I know, liver is something most people don’t like. But I truly believe it is an acquired taste and anyone can acquire it. According to Jeffrey Steingarten, author of The Man Who Ate Everything,
(one of my all-time favorite books,) you have to eat something at least 10 times to acquire a taste for it.
My favorite way to eat liver is liverwurst or Braunschweiger. I happily eat it 3-4 times per week with whole wheat crackers or on a sandwich. You can order liverwurst online, and sometimes you can find good quality liverwurst in health food stores or gourmet shops. Liver pate is another good option.
Wait, I take that back. My absolute favorite way to eat liver, after liverwurst, is foie gras. If you can find a restaurant that serves foie gras in your area, it’s so delicious. I even turned Kelly the Kitchen Kop into a liver lover after her first bite of foie gras! Yes, it’s expensive, but you’re making an investment in your baby’s health.
Other organ meats are important too, in addition to liver. Organ meats are so much more nutrient-dense than muscle meats. These include: heart, kidneys, glands (adrenal, thyroid and thymus,) brains, tongue, stomach, and pancreas (sweetbreads). It’s almost impossible to find brains these days but you can buy heart, kidneys, glands, and tongue from farmers, and/or online. I often enjoy sweetbreads at restaurants (I order it whenever I see it on the menu). It doesn’t taste anything like liver — it’s quite delicious! I also order stomach in the form of menudo and tripe sausage when I can get them at restaurants. (Some people worry about getting everything organic but I don’t worry when it comes to organ meats — it’s so hard to find them that when I see them, I order them.)
I would also up your double or triple your intake of seafood. You want to eat seafood 2-4 times per week minimum. The best thing you can eat is shellfish. Shellfish, particularly mollusks, are right up there with organ meats in terms of nutrient density. If you think about it, it makes sense because when you eat shellfish, the whole animal is eaten. Examples include: clams, mussels, oysters, shrimp, lobster, crab, octopus and squid. There are lots of great recipes you can make at home from calamari (breaded fried squid) to fried clams to clam chowder. See my recipes page for more ideas.
Also, if you can, add fish eggs to your diet. Salmon roe and whitefish caviar are relatively inexpensive and they’re equivalent to organ meats and shellfish in nutrition. Again, expensive, but worth its weight in gold.
Lastly, if you are still nursing your first, you may want to start thinking about weaning him or her and make sure he or she is getting plenty of nutrient-dense solid foods. I know this is controversial and I will probably get negative comments, but I truly believe that it is not a good idea to nurse a child while pregnant when the babies are so close together. Nursing really depletes your body of nutrients, and so does pregnancy, so this is a double-whammy on your body.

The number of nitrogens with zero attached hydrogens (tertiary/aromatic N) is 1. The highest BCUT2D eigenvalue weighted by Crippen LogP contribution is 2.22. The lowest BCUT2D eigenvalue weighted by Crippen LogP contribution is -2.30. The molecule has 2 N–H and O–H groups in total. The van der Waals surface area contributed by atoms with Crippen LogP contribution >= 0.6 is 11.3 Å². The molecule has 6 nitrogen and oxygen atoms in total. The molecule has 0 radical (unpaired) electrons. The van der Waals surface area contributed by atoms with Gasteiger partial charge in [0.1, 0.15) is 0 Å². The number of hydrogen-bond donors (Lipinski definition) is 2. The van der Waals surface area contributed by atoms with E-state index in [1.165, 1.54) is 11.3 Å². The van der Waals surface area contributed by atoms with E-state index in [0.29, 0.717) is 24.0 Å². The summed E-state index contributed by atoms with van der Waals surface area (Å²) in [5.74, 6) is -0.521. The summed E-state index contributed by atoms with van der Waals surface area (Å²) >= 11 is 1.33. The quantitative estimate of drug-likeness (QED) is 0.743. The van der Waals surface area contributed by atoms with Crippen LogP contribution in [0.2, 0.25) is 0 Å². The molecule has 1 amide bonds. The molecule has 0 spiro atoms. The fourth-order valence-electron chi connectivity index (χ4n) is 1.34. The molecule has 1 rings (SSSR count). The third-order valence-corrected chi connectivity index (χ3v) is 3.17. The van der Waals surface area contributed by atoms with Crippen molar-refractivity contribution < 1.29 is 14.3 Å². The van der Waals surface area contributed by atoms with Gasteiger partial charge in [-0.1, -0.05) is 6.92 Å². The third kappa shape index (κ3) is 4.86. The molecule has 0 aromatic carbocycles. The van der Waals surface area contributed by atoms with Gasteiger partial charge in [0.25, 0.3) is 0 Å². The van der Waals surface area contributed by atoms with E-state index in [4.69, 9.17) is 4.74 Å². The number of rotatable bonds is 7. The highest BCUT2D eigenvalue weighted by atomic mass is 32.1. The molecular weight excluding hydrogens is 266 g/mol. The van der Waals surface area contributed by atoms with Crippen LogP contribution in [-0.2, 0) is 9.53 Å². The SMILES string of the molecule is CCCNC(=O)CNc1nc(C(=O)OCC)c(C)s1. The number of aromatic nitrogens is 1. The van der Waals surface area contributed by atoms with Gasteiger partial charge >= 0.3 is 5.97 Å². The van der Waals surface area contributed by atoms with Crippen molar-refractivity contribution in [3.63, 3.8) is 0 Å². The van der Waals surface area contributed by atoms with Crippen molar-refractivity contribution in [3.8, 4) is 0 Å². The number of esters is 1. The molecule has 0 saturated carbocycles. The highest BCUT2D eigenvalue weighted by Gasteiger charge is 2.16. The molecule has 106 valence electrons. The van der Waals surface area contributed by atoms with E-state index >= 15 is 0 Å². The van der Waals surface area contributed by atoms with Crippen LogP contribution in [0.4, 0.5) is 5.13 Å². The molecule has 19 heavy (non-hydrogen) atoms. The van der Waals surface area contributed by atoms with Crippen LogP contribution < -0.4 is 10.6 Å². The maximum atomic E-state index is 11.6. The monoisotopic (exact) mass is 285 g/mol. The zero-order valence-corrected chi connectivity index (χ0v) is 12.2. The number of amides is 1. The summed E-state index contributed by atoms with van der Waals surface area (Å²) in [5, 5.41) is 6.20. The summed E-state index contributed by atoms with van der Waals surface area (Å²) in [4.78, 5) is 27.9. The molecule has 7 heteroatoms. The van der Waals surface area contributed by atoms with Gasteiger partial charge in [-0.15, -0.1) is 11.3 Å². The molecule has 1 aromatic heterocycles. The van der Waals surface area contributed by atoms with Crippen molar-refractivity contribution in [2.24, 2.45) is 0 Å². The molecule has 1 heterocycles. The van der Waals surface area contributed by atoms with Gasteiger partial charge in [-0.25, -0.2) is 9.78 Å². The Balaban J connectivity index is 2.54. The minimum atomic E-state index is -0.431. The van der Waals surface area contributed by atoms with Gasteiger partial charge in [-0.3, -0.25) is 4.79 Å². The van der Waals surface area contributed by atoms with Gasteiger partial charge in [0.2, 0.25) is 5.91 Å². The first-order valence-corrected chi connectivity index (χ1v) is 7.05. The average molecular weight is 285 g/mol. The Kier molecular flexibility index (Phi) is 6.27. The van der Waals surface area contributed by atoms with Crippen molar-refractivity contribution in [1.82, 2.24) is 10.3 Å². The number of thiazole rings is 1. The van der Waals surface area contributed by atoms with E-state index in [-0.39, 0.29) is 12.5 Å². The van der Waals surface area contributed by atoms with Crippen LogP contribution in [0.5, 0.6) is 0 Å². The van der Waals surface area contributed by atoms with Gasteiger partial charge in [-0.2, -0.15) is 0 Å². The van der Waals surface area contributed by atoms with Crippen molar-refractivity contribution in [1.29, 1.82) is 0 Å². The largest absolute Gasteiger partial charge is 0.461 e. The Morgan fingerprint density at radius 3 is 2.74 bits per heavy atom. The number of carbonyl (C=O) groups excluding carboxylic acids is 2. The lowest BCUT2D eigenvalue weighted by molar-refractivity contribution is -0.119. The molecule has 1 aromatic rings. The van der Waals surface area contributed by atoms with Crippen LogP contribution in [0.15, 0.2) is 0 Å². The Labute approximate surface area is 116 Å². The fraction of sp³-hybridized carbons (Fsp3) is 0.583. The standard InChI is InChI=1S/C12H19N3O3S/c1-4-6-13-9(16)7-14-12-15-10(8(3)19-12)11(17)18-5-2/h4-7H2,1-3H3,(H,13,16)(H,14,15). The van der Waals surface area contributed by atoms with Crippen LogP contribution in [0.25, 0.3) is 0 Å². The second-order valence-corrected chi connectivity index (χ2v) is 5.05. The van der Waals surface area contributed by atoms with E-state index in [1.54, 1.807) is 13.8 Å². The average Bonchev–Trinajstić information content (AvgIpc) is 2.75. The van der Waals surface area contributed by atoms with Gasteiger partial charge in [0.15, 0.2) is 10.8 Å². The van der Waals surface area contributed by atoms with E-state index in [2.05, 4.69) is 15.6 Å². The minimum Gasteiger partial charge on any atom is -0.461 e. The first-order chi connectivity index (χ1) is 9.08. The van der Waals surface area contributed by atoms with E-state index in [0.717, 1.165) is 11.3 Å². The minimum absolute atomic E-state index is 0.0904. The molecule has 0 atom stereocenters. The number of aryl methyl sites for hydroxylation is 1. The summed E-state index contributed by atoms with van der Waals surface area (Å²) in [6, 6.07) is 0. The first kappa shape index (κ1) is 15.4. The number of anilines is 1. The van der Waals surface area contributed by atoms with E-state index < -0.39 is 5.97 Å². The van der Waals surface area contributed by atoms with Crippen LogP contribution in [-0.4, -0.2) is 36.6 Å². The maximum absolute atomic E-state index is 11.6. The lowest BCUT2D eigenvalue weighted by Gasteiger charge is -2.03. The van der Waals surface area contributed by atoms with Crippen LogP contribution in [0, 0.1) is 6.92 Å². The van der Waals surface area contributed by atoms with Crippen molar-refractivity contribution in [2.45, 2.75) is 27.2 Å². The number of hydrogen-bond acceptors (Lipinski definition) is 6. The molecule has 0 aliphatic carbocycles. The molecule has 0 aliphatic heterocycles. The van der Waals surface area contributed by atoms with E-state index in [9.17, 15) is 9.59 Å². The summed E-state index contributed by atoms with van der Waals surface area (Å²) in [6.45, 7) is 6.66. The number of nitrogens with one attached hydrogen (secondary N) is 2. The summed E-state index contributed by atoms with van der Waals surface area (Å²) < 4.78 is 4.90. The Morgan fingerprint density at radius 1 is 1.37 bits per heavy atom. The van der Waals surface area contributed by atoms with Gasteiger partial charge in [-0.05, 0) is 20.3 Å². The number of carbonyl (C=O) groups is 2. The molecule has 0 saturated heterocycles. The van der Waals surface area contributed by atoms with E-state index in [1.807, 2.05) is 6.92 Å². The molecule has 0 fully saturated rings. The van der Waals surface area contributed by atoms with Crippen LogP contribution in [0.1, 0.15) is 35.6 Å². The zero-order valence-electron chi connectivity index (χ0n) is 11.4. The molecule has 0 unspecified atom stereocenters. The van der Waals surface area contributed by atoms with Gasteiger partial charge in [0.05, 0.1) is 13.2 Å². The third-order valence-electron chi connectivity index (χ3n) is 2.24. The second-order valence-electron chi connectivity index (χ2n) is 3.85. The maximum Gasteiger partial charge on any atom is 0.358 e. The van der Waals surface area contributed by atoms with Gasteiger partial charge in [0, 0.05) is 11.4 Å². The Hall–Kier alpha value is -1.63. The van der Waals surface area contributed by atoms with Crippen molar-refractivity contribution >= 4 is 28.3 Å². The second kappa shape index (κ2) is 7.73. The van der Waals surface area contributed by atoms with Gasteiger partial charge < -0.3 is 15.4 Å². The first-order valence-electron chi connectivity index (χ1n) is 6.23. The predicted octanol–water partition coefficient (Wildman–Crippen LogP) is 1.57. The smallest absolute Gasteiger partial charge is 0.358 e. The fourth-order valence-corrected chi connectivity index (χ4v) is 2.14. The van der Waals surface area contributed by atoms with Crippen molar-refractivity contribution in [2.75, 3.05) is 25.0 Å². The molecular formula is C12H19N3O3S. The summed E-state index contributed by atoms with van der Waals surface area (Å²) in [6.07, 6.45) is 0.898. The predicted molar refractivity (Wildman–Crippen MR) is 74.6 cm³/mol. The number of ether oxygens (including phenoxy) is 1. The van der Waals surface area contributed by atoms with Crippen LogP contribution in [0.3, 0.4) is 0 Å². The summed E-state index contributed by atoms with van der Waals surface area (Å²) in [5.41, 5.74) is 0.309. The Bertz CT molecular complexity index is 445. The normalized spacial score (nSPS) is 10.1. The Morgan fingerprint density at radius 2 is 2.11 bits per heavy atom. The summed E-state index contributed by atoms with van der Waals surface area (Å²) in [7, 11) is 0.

I was born only 13 months after my sister was born, and my mom was nursing my sister while she was pregnant with me. She ate ice cream every day for her milk (it was probably grass-fed since this was the 1960s).
Guess who ended up with straight teeth and who ended up needing braces? My older sister needed braces. I believe this is because the baby in utero gets the most nutrients. It’s too bad they didn’t have the Weston A. Price Foundation back then — she could have fed my sister liver and egg yolks and cod liver oil to boost her nutrition.
Wow, now that I just wrote all that, I want to go out and eat some organ meats for dinner tonight!
4. Question: Is Plain Club Soda Or Seltzer Water Bad For You?
Is plain club soda/seltzer water (don’t know if there is a difference) bad for you? I am aware of kefir method, but I have to pick and choose what I do since I work full time and kefir is not it. However, I have recipes for flavoring club soda using fruit, but I am not going to bother if it is just as bad as pop. What do you think?
Carbonation really is not good for you. It’s best to drink naturally fermented drinks, which are naturally carbonated, such as kombucha or kefir soda pop. You can also buy sparkling water which is naturally carbonated.
That said, I drink seltzer water if there are no other choices when I am eating out. It’s hard to find sugar-free, aspartame-free, caffeine-free drinks in restaurants!
5. Question: Advice On Getting Enough Nutrition From GAPS / Dealing With Depression?
Hi Ann Marie,
First off, I read Gut and Psychology Syndrome
about a year or so ago. I didn’t follow the diet to the letter, but enough so that I figured out that grains and dairy are a big problem for me. And sugar of course. I stayed on a restricted diet for about four months.
What prompted me to not stay on the diet were time restrictions (making food, etc.) and depression. I never was plagued by depression before. It was not the normal blue days that a person gets on occasion, it was more the type where I just functioned without much feeling and made myself do what needed to get done. Very debilitating. I also got leg cramps, so I took nutritional yeast (don’t know how GAPS-friendly that is), but it helped with the cramps and depression.
So I guess my question is.. Can we get enough nutrition on such a restricted diet?
Oh and I am 55 years old and grains make me break out and dairy makes my joints ache. When I was completely off of grains and dairy, my face was almost perfectly clear and I didn’t have any aches. So I am glad to have discovered that, but it is not any fun being depressed. Any ideas?